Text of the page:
WATCHING Happy Days as kids, my brother and I always longed to be to visit Arnold’s, the diner favoured by Richie, Potsy, Ralph and The Fonz.

We became big fans of McDonald’s in the 80s and spent much of our pocket money on Big Macs and thick shakes, but a Geordie teenager asking if you want chips with ‘ya borger’ tarnishes the authenticity somewhat.

Recently there has been a resurgence in the kitschy 50’s American ice parlour with an Ed’s opening at the Metrocentre a couple of years ago.

And the regenerated seafront at Seaham is also making waves, if you’ll pardon the pun.

Lickety Split has reputation that goes beyond County Durham and I know from talking to people on Tyneside they will gladly schlep down the A19 for an indulgent treat on a summer day.

Stepping inside it is easy to see why.

Everything about the decor is a nod to that saccharin sweet slice of Americana, with a 50s jukebox, black and white tiles, high school pennants and a life size model of Elvis with his guitar.

The savoury food menu is limited but tempting toasties, sandwiches, paninis and hot dogs mean there is enough to choose from.

My brother, Mark, and I both went for the Wide Boy Hot Dawg, proudly described as the ‘fattest ten inch hot dog sausage’. (£8.95)

Made from top quality German Brockwurst, is comes in a soft, fresh white bun and the sausage hung lazily out of the bread.

Toppings (£2.50) include spicy minced beef, nacho cheese sauce, garlic mayo and Lickety Split sauce, which is a mixture of ketchup, barbecue and mustard.

Personally, although I had the chilli, I would just go for the plain dog as the sauce is very messy and masks the flavour of what are truly magnificent hot dogs.

They are served with incredible home chips and a mixed salad on the side.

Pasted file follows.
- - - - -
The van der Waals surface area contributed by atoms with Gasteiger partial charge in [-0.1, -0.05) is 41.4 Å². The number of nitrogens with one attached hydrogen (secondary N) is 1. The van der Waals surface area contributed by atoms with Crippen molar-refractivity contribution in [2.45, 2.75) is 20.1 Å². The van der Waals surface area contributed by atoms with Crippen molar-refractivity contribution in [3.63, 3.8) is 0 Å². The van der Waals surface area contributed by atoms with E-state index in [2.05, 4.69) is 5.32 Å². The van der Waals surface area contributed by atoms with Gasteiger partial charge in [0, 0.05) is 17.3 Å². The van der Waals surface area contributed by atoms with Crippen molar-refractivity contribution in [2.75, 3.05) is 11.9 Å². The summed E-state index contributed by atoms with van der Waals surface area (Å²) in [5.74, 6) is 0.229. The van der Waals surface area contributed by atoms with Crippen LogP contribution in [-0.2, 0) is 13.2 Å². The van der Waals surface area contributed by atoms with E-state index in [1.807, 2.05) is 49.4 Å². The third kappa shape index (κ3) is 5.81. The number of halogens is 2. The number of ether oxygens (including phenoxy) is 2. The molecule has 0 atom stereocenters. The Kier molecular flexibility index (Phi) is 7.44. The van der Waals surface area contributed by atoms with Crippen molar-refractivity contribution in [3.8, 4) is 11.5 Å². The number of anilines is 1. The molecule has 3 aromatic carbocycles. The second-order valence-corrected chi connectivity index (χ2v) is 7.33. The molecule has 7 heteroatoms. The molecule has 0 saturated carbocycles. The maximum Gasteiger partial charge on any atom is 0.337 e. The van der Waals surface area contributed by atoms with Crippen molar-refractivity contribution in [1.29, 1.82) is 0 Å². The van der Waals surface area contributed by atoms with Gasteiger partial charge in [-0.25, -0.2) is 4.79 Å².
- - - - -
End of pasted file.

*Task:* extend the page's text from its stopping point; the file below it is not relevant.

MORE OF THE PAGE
I would have thought skinny fries were more authentic, but the chunky chips were great nonetheless.

To drink we both had premium milk shakes made with four scoops of ice cream; mine with raspberry and Mark’s with chocolate.

They came in tall glasses with a stainless steel mixing jug with more in to top them up.

Now you cannot go to an ice cream parlour without trying the ice cream, and it was the desserts that my two children, aged three and four had been so patiently looking forward to.

Impressive looking sundaes on the company website had driven them almost delirious with desire and savoury first rule had almost led to a meltdown from the youngest.

We managed to get through to dessert with only a spilt slush, which was kindly replaced free of charge by staff, and with some genuine excitement, we approached the ice cream counter.

Foolishly thinking five scoops between and adult and child would not be far too much we went about selecting flavours to fill two speciality sundaes: the Birthday bonanza and the Lipstick on your Collar.

Here my memory is a little hazy but I think our choices included cinder toffee, pistachio, rum and raisin, pineapple, banana, and chocolate with toppings like sprinkles and Smarties.

I was asked if I would like cream with them and in a moment of sheer piggery, expecting a tasteful squirt on the side, said: ‘yes’.

But rather than being presented with large wide attractive plates where different flours could be sampled and swapped, we were presented with gigantic brandy glass shaped dishes around the size of goldfish bowls.

They were topped with cream so much I literally had to dig my down to find the elusive gelato.

Sadly, the kids lost interest in the hunt for the ice cream and entertained themselves with the sparkly tassles stuck in the top, leaving Mark and I battle, unsuccessfully, through a mountain of unidentifiable dessert.

At around this time a drill started up, drowning out the golden age of rock’n’roll from the speakers, leaving the kids with their hands over their ears. Not great to be doing refurbishments when customers are enjoying the genuinely terrific atmosphere that has been created here.

I would put it down to a bit of bad luck on our part and we will be far wiser next time we visit and stick to individual portions for our sweet.

Sundae, Monday, Happy Days...

FOOD FACTS

Lickety Split
13 North Terrace, Seaham, County Durham, SR7 7EU
Tel: 0191-581-0719
Website: www.lickety-split.co.uk

Ratings: Food: 8/10, Value: 8/10, Service: 9/10, Surroundings: 9/10

Open: Monday-Thursday: 10am-6pm, Friday: 10am–5pm, Saturday and Sunday: 10am-7pm